Some say this will be the church’s finest hour. It will be a great opportunity to minister to people and show the love of God. Perhaps. But what happens when your church budget starts to buckle under the demands? How do you make sure those who are genuinely needy are taken care of, when so many liars are showing up asking for “help”? Pretty soon, the emotional buzz of the “church’s finest hour” is going to dissipate and we’re going to be in a very ugly reality. We’ll have hard decisions to make. And we’ll need a strong scriptural conviction to guide us.

The Bible has a lot to say about taking care of the poor, but are "scammers" the ones the Bible is referring to when it speaks of the poor? Actually, no. The vast majority of references to taking care of the poor are in the context of the church community. In Israel, taking care of the poor meant taking care of genuinely poor Israelites – usually widows, orphans and sojourners. It did not mean taking care of poor Philistines and Edomites. In the same way, in the NT, the exhortations to care for the poor are in the context of the church. The church is supposed to take care of its own poor. Contrary to popular belief, it is not the church’s job to take care of the unbelieving poor. Even more interesting is the fact that the church is not even supposed to take care of Christian widows unless certain qualifications are met and certain steps are first taken. For those who believe it is the church’s job to take care of the poor of society, I’m sure this is quite shocking. Let me provide scriptural proof.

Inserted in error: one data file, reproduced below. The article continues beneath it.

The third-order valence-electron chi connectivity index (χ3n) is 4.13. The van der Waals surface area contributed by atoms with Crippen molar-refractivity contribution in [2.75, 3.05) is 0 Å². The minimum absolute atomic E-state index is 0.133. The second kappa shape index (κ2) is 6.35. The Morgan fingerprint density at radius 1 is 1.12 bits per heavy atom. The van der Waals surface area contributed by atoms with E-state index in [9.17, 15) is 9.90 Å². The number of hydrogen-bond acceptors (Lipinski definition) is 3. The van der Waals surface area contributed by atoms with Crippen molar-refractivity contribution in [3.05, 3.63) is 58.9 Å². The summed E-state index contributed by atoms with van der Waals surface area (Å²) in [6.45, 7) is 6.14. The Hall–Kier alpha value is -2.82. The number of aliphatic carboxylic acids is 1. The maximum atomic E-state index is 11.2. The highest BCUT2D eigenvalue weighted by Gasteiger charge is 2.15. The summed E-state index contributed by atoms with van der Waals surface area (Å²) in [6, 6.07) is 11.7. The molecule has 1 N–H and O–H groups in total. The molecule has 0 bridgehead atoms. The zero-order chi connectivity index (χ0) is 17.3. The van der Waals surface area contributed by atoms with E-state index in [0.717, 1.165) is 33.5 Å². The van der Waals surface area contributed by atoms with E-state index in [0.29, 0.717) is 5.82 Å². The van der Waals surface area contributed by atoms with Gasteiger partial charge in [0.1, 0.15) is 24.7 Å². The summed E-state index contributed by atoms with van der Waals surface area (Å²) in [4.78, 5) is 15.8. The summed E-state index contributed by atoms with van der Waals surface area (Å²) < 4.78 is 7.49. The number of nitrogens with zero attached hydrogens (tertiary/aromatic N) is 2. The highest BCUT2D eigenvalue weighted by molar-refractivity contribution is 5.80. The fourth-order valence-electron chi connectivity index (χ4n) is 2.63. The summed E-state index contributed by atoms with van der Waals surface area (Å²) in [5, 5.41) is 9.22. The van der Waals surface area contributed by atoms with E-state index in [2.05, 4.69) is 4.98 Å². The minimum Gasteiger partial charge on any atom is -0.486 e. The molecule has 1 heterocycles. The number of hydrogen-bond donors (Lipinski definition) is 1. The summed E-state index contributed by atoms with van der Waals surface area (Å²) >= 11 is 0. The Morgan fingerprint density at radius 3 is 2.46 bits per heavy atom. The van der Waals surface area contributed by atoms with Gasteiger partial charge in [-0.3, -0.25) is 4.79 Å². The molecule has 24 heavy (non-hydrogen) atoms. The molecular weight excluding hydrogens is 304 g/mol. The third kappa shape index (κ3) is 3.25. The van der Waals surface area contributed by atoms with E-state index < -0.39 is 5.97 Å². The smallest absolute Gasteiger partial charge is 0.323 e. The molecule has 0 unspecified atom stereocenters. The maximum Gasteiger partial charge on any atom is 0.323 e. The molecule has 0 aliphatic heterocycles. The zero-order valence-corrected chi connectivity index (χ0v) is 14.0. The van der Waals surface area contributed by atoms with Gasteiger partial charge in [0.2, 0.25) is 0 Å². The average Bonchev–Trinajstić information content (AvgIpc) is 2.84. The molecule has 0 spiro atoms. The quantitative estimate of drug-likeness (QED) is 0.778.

1 Timothy 5:3-16 says: “Honor widows who are truly widows. (4) But if a widow has children or grandchildren, let them first learn to show godliness to their own household and to make some return to their parents, for this is pleasing in the sight of God. (5) She who is truly a widow, left all alone, has set her hope on God and continues in supplications and prayers night and day, (6) but she who is self-indulgent is dead even while she lives. (7) Command these things as well, so that they may be without reproach. (8) But if anyone does not provide for his relatives, and especially for members of his household, he has denied the faith and is worse than an unbeliever. (9) Let a widow be enrolled if she is not less than sixty years of age, having been the wife of one husband, (10) and having a reputation for good works: if she has brought up children, has shown hospitality, has washed the feet of the saints, has cared for the afflicted, and has devoted herself to every good work. (11) But refuse to enroll younger widows, for when their passions draw them away from Christ, they desire to marry (12) and so incur condemnation for having abandoned their former faith. (13) Besides that, they learn to be idlers, going about from house to house, and not only idlers, but also gossips and busybodies, saying what they should not. (14) So I would have younger widows marry, bear children, manage their households, and give the adversary no occasion for slander. (15) For some have already strayed after Satan. (16) If any believing woman has relatives who are widows, let her care for them. Let the church not be burdened, so that it may care for those who are truly widows.”